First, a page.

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Japan has been successful at reducing the mortality due to cardiovascular diseases (CVD) but there is room to reduce the burden of CVD and diabetes even more.
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To achieve greater gender equality in employment and more inclusive growth, Japan needs to change the workplace culture and ensure that the tax and social security systems do not reduce work incentives for second earners in households.
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The Japanese economy has for many years been characterised by a low corporate return on equity. Increasing returns requires better corporate governance that improves investment and the use of corporate resources, including cash holdings.
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Japan has the potential to grow its agricultural sector, including by producing high-value products that reflect the country’s growing reputation for sophisticated, healthy, and high-quality food. To assure the long-term health of Japan’s food and agriculture system, it is critical to increase its capacity to respond to market demands.
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This note presents selected findings based on the set of well-being indicators used for the Better Life initiative and shows what users of the Better Life Index are telling us about their well-being priorities.
The rise in Internet usage among young people has seen a corresponding increase in international concern regarding their online safety. In line with the Recommendation on the Protection of Children Online, the Japanese government has initiated efforts to develop improved indicators to measure Internet literacy among youth.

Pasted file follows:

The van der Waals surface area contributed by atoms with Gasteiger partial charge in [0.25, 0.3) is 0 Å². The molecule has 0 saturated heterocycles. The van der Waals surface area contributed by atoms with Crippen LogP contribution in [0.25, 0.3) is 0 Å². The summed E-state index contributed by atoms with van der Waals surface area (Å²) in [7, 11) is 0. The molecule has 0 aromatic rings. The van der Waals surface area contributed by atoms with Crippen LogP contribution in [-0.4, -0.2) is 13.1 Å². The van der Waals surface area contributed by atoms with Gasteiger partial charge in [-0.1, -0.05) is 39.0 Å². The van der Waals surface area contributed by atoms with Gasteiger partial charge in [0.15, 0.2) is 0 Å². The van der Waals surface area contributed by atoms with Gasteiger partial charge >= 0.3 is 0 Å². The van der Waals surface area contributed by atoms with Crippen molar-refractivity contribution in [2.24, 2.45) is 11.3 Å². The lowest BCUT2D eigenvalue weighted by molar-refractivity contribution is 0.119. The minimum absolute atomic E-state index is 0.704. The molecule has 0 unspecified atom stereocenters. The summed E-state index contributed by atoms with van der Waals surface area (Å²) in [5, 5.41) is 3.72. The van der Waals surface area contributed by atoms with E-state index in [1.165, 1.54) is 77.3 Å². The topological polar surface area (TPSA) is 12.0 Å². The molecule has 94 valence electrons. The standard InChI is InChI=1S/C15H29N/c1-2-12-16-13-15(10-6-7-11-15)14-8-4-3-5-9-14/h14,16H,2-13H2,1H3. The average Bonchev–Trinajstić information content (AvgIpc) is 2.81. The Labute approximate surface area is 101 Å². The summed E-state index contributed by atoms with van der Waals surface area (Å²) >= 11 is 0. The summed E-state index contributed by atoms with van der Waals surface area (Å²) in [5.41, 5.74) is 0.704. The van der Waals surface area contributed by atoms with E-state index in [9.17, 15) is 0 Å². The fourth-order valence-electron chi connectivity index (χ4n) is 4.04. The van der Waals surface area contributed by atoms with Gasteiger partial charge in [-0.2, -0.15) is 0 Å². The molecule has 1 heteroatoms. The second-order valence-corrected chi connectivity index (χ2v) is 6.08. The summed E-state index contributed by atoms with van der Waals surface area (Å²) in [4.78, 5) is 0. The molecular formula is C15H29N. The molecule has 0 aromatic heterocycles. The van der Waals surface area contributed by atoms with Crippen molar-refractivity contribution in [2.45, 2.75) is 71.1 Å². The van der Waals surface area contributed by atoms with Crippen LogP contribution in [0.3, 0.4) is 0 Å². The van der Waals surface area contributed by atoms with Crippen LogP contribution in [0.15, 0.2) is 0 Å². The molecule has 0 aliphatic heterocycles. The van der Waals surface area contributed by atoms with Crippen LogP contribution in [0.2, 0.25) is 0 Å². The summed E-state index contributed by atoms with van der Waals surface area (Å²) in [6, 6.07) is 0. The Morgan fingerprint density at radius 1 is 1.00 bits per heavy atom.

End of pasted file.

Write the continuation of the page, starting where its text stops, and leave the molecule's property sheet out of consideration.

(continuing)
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This country note provides information on latest trends in income inequalities as well as key findings from the 2015 OECD report "In it Together: Why less inequality benefits all".
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Levels of alcohol consumption in Japan are slightly below the OECD average and have slightly decreased in the last 20 years. In 2012, an average of 7.2 litres of pure alcohol per capita was consumed in Japan, compared with an estimate of 9.1 litres in the OECD.
Mr. Gurría presented the 2015 OECD Economic Survey of Japan, held several meetings including with the Prime Minister, took part in the launch event for the Education 2030 project and delivered a keynote speech at the International Symposium on Corporate Governance and Japan’s Growth Strategy.
I am honoured to address you today on new growth strategies for developed economies as part of this symposium. Corporate governance is not just a question of ethics, of management or even of profitability – it’s much more important than that. Fundamentally, good corporate governance is critical to unlock investment, growth and jobs in Japan and other advanced economies.